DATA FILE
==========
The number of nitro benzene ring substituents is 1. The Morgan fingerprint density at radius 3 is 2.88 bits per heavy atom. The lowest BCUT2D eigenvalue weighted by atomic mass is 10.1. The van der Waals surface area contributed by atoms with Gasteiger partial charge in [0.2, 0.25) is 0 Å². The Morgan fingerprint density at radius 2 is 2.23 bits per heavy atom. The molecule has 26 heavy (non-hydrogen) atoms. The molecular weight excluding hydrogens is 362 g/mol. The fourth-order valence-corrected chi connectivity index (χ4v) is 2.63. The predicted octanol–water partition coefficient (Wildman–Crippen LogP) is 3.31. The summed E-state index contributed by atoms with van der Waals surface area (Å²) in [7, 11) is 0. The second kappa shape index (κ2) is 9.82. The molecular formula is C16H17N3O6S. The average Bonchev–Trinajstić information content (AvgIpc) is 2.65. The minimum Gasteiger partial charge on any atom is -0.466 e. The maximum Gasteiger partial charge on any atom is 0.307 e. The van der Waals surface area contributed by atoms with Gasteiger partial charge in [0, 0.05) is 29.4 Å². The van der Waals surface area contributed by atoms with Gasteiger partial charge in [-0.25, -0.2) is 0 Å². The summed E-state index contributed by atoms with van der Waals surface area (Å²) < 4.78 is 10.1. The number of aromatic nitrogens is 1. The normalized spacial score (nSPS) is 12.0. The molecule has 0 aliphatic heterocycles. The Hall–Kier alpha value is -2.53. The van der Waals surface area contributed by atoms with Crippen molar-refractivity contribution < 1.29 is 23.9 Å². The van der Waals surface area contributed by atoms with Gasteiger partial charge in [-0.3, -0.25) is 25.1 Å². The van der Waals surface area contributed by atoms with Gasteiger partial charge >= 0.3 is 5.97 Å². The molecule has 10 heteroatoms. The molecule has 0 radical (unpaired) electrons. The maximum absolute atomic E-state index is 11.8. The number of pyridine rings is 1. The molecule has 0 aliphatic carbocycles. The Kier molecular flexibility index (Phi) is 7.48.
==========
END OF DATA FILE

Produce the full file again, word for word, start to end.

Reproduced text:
The number of nitro benzene ring substituents is 1. The Morgan fingerprint density at radius 3 is 2.88 bits per heavy atom. The lowest BCUT2D eigenvalue weighted by atomic mass is 10.1. The van der Waals surface area contributed by atoms with Gasteiger partial charge in [0.2, 0.25) is 0 Å². The Morgan fingerprint density at radius 2 is 2.23 bits per heavy atom. The molecule has 26 heavy (non-hydrogen) atoms. The molecular weight excluding hydrogens is 362 g/mol. The fourth-order valence-corrected chi connectivity index (χ4v) is 2.63. The predicted octanol–water partition coefficient (Wildman–Crippen LogP) is 3.31. The summed E-state index contributed by atoms with van der Waals surface area (Å²) in [7, 11) is 0. The second kappa shape index (κ2) is 9.82. The molecular formula is C16H17N3O6S. The average Bonchev–Trinajstić information content (AvgIpc) is 2.65. The minimum Gasteiger partial charge on any atom is -0.466 e. The maximum Gasteiger partial charge on any atom is 0.307 e. The van der Waals surface area contributed by atoms with Gasteiger partial charge in [0, 0.05) is 29.4 Å². The van der Waals surface area contributed by atoms with Gasteiger partial charge in [-0.25, -0.2) is 0 Å². The summed E-state index contributed by atoms with van der Waals surface area (Å²) < 4.78 is 10.1. The number of aromatic nitrogens is 1. The normalized spacial score (nSPS) is 12.0. The molecule has 0 aliphatic heterocycles. The Hall–Kier alpha value is -2.53. The van der Waals surface area contributed by atoms with Crippen molar-refractivity contribution < 1.29 is 23.9 Å². The van der Waals surface area contributed by atoms with Gasteiger partial charge in [-0.3, -0.25) is 25.1 Å². The van der Waals surface area contributed by atoms with Gasteiger partial charge >= 0.3 is 5.97 Å². The molecule has 10 heteroatoms. The molecule has 0 radical (unpaired) electrons. The maximum absolute atomic E-state index is 11.8. The number of pyridine rings is 1. The molecule has 0 aliphatic carbocycles. The Kier molecular flexibility index (Phi) is 7.48.